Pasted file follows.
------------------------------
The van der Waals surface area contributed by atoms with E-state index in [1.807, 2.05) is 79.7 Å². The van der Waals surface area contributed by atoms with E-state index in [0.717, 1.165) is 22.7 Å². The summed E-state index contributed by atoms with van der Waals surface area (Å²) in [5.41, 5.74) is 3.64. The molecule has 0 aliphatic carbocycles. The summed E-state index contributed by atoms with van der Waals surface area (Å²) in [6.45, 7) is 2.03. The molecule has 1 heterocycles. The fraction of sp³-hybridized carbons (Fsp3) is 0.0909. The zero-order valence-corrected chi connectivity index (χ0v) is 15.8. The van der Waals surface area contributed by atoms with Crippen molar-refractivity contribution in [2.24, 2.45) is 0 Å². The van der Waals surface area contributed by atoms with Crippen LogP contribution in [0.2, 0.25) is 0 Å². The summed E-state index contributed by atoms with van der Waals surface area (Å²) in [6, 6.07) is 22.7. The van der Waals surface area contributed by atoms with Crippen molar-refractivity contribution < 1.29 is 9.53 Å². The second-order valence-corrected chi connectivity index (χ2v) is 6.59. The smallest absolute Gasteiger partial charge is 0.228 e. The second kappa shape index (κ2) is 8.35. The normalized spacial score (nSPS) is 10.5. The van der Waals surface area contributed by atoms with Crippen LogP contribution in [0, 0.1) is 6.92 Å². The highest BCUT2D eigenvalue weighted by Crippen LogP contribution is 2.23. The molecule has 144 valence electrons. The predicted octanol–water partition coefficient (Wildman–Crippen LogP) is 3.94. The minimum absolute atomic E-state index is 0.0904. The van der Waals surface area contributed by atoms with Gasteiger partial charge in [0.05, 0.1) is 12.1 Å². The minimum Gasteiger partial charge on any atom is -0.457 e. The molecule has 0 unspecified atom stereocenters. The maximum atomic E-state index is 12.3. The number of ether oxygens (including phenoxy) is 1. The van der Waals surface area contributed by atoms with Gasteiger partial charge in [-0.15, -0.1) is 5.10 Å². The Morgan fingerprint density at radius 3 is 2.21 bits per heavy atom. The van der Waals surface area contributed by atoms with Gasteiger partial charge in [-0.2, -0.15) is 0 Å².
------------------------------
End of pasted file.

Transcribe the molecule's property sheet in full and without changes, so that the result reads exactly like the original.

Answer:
The van der Waals surface area contributed by atoms with E-state index in [1.807, 2.05) is 79.7 Å². The van der Waals surface area contributed by atoms with E-state index in [0.717, 1.165) is 22.7 Å². The summed E-state index contributed by atoms with van der Waals surface area (Å²) in [5.41, 5.74) is 3.64. The molecule has 0 aliphatic carbocycles. The summed E-state index contributed by atoms with van der Waals surface area (Å²) in [6.45, 7) is 2.03. The molecule has 1 heterocycles. The fraction of sp³-hybridized carbons (Fsp3) is 0.0909. The zero-order valence-corrected chi connectivity index (χ0v) is 15.8. The van der Waals surface area contributed by atoms with Crippen molar-refractivity contribution in [2.24, 2.45) is 0 Å². The van der Waals surface area contributed by atoms with Crippen LogP contribution in [0.2, 0.25) is 0 Å². The summed E-state index contributed by atoms with van der Waals surface area (Å²) in [6, 6.07) is 22.7. The van der Waals surface area contributed by atoms with Crippen molar-refractivity contribution < 1.29 is 9.53 Å². The second-order valence-corrected chi connectivity index (χ2v) is 6.59. The smallest absolute Gasteiger partial charge is 0.228 e. The second kappa shape index (κ2) is 8.35. The normalized spacial score (nSPS) is 10.5. The van der Waals surface area contributed by atoms with Crippen LogP contribution in [0, 0.1) is 6.92 Å². The highest BCUT2D eigenvalue weighted by Crippen LogP contribution is 2.23. The molecule has 144 valence electrons. The predicted octanol–water partition coefficient (Wildman–Crippen LogP) is 3.94. The minimum absolute atomic E-state index is 0.0904. The van der Waals surface area contributed by atoms with Gasteiger partial charge in [0.05, 0.1) is 12.1 Å². The minimum Gasteiger partial charge on any atom is -0.457 e. The molecule has 0 unspecified atom stereocenters. The maximum atomic E-state index is 12.3. The number of ether oxygens (including phenoxy) is 1. The van der Waals surface area contributed by atoms with Gasteiger partial charge in [-0.15, -0.1) is 5.10 Å². The Morgan fingerprint density at radius 3 is 2.21 bits per heavy atom. The van der Waals surface area contributed by atoms with Gasteiger partial charge in [-0.2, -0.15) is 0 Å².